Today the Feel The Wag guys played at a little benefit fair of some sort, to raise money for a historic schoolhouse in Oakton, Virginia. We new ahead of time that we weren’t being paid and that there would be no sound system for us. But the good-hearted string band that we are, we went for it.
It’s funny, most of the books and blogs about building your musical marketing would say, “What the heck? Why are you guys playing for free?” We actually play more than our share of free gigs for some pretty darn good reasons. Some of our gigs are for good causes, like the local library, or for climate change events. Last month we agreed to a really nice unpaid gig to benefit a local breast cancer fund, but they couldn’t find another band willing to give their time. The organizer told us that we were “far more gracious” than all the other bands he had spoken to. We like playing, so we are glad to give a little for a good cause. And it can be a very good marketing opportunity as well.
And then there is ideaology. We have this principle that goes unspoken and undiscussed, but it still directs us. We simply like playing music for its own sake. We see the music as the goal. Marketing success? For an old-timey band? My goodness, that would be crazy. All we want to do is share the fun.
So, anyway, there was this gig today. Well, we pulled into the parking lot. It was a little sparse for a fundraiser fair, we thought. There was a little stage set up in the shade where a DJ had his top-40 hits of the sixties etc. playing. We got out our instruments, I warmed up my fiddle by echoing a few Carlos Santana licks from the DJ’s tunes, and we went at it. The CD player was turned off, and we played there on the stage, in the chilly shade, with no sound, with no pay, for almost an hour. A handful of people stopped by to listen, then another handful, then another. We introduced the band and the tunes along the way, and we chatted with a few folks afterward. It was fun in a weird way.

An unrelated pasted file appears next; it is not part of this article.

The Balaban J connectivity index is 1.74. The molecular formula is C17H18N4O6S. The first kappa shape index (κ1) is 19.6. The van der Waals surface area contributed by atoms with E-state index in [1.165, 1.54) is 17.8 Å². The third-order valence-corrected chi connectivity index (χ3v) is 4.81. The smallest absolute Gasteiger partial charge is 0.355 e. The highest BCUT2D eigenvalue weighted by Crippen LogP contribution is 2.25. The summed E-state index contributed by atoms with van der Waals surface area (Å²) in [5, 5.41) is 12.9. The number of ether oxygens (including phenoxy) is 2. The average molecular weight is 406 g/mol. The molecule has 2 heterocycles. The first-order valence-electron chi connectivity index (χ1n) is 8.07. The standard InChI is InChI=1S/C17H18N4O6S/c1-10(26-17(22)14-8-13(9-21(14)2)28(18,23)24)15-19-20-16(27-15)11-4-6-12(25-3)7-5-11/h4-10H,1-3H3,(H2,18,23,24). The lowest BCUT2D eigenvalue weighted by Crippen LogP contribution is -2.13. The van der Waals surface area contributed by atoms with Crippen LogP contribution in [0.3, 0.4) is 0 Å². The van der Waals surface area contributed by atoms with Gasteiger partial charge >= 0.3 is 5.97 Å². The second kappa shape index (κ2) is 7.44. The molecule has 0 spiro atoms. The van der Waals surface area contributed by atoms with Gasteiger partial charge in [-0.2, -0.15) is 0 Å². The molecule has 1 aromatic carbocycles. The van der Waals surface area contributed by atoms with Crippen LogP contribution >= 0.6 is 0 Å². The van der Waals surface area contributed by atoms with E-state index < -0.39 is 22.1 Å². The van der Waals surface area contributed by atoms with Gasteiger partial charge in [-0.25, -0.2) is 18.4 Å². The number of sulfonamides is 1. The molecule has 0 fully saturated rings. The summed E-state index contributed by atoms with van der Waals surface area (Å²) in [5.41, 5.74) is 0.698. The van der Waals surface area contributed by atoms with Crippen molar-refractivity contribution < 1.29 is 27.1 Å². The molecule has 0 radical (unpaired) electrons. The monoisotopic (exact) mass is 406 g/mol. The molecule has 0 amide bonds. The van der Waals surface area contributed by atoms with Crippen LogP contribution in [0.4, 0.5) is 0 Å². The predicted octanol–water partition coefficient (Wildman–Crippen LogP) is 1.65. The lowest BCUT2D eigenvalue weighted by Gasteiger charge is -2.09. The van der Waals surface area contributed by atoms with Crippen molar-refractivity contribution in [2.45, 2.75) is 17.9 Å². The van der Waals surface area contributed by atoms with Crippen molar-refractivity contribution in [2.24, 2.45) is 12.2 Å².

No one from the fair came by to welcome us beforehand. No one from the fair stopped by to listen, as far as we knew. No one from the fair thanked us afterward. No one offered us a free barbecue sandwich. We just played, packed up, and left. Weird. Oh, wait, one person working at the fair did come by after we finished. As we packed up our instruments, someone turned the DJ’s CD player back on. So this woman came by and complained vehemently that she just couldn’t stand to hear any Motown music at all. Couldn’t someone play some country music, like normal peopl? Hmm, welcome to Virginia, I guess.
All in all we had fun. The gig was set up by Bud, our dulcimer player. I’m not sure who contacted him, but we did what we had agreed to, and we enjoyed ourselves. If this fair tries to get us next year, I will definitely vote against it. At least stop by when we’re there and show a little appreciation, especially when you are getting Reston’s favorite old-time band for free. We didn’t even have a tip jar set up.
Onward and upward. We have a private gig for some folks from Russia in a few weeks. I’m looking forward to that. Private gigs are rare, but they usually have the most welcoming and attentive listeners. I’ll certainly write about that one when it has come and gone.